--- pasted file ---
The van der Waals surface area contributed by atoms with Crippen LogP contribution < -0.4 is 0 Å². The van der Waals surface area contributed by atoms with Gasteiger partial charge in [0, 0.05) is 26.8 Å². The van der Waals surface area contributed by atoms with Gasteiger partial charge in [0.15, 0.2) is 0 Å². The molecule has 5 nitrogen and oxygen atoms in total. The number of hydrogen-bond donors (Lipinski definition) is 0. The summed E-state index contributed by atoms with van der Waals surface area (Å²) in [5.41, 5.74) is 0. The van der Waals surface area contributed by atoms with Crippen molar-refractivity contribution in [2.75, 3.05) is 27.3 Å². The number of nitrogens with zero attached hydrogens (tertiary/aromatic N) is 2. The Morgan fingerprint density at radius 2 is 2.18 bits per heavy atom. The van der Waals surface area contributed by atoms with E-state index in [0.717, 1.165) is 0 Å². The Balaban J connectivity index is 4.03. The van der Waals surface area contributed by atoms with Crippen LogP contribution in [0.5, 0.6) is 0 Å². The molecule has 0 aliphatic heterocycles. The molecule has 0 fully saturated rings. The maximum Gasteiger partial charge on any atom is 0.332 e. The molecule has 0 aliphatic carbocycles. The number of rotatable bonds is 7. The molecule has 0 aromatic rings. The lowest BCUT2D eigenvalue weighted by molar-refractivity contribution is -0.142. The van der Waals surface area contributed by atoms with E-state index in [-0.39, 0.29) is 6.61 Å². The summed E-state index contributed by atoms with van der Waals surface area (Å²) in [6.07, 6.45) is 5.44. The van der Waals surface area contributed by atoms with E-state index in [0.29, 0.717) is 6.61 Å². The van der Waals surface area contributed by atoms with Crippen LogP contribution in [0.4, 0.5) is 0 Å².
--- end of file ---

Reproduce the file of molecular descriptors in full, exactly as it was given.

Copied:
The van der Waals surface area contributed by atoms with Crippen LogP contribution < -0.4 is 0 Å². The van der Waals surface area contributed by atoms with Gasteiger partial charge in [0, 0.05) is 26.8 Å². The van der Waals surface area contributed by atoms with Gasteiger partial charge in [0.15, 0.2) is 0 Å². The molecule has 5 nitrogen and oxygen atoms in total. The number of hydrogen-bond donors (Lipinski definition) is 0. The summed E-state index contributed by atoms with van der Waals surface area (Å²) in [5.41, 5.74) is 0. The van der Waals surface area contributed by atoms with Crippen molar-refractivity contribution in [2.75, 3.05) is 27.3 Å². The number of nitrogens with zero attached hydrogens (tertiary/aromatic N) is 2. The Morgan fingerprint density at radius 2 is 2.18 bits per heavy atom. The van der Waals surface area contributed by atoms with E-state index in [0.717, 1.165) is 0 Å². The Balaban J connectivity index is 4.03. The van der Waals surface area contributed by atoms with Crippen LogP contribution in [0.5, 0.6) is 0 Å². The molecule has 0 aliphatic heterocycles. The molecule has 0 fully saturated rings. The maximum Gasteiger partial charge on any atom is 0.332 e. The molecule has 0 aliphatic carbocycles. The number of rotatable bonds is 7. The molecule has 0 aromatic rings. The lowest BCUT2D eigenvalue weighted by molar-refractivity contribution is -0.142. The van der Waals surface area contributed by atoms with E-state index in [-0.39, 0.29) is 6.61 Å². The summed E-state index contributed by atoms with van der Waals surface area (Å²) in [6.07, 6.45) is 5.44. The van der Waals surface area contributed by atoms with E-state index in [0.29, 0.717) is 6.61 Å². The van der Waals surface area contributed by atoms with Crippen LogP contribution in [0.4, 0.5) is 0 Å².